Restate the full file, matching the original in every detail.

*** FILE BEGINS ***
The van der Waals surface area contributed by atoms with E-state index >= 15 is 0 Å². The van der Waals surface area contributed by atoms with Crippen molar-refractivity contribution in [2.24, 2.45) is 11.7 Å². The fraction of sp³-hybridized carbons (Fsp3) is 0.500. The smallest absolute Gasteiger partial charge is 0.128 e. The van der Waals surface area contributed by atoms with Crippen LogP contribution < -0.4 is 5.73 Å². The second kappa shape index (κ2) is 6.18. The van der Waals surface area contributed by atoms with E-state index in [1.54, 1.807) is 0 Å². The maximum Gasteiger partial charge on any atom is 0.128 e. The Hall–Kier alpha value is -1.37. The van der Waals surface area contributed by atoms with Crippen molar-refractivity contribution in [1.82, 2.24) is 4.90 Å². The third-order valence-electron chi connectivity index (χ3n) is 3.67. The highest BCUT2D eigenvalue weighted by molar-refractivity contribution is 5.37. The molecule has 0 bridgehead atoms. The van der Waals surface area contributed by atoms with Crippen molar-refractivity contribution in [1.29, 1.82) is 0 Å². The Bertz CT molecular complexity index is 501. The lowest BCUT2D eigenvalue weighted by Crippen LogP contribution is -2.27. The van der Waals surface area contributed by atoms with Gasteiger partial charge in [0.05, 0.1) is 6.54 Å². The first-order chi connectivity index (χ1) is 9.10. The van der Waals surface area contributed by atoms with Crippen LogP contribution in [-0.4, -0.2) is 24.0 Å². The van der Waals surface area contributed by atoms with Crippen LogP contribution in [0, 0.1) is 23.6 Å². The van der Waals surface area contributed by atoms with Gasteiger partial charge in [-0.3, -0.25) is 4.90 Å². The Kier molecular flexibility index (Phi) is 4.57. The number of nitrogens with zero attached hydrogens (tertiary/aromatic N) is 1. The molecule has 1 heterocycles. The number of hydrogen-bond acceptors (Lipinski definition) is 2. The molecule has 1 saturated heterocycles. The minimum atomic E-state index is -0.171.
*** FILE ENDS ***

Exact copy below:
The van der Waals surface area contributed by atoms with E-state index >= 15 is 0 Å². The van der Waals surface area contributed by atoms with Crippen molar-refractivity contribution in [2.24, 2.45) is 11.7 Å². The fraction of sp³-hybridized carbons (Fsp3) is 0.500. The smallest absolute Gasteiger partial charge is 0.128 e. The van der Waals surface area contributed by atoms with Crippen LogP contribution < -0.4 is 5.73 Å². The second kappa shape index (κ2) is 6.18. The van der Waals surface area contributed by atoms with E-state index in [1.54, 1.807) is 0 Å². The maximum Gasteiger partial charge on any atom is 0.128 e. The Hall–Kier alpha value is -1.37. The van der Waals surface area contributed by atoms with Crippen molar-refractivity contribution in [1.82, 2.24) is 4.90 Å². The third-order valence-electron chi connectivity index (χ3n) is 3.67. The highest BCUT2D eigenvalue weighted by molar-refractivity contribution is 5.37. The molecule has 0 bridgehead atoms. The van der Waals surface area contributed by atoms with Crippen molar-refractivity contribution in [1.29, 1.82) is 0 Å². The Bertz CT molecular complexity index is 501. The lowest BCUT2D eigenvalue weighted by Crippen LogP contribution is -2.27. The van der Waals surface area contributed by atoms with Gasteiger partial charge in [0.05, 0.1) is 6.54 Å². The first-order chi connectivity index (χ1) is 9.10. The van der Waals surface area contributed by atoms with Crippen LogP contribution in [-0.4, -0.2) is 24.0 Å². The van der Waals surface area contributed by atoms with Crippen LogP contribution in [0, 0.1) is 23.6 Å². The van der Waals surface area contributed by atoms with Gasteiger partial charge in [-0.3, -0.25) is 4.90 Å². The Kier molecular flexibility index (Phi) is 4.57. The number of nitrogens with zero attached hydrogens (tertiary/aromatic N) is 1. The molecule has 1 heterocycles. The number of hydrogen-bond acceptors (Lipinski definition) is 2. The molecule has 1 saturated heterocycles. The minimum atomic E-state index is -0.171.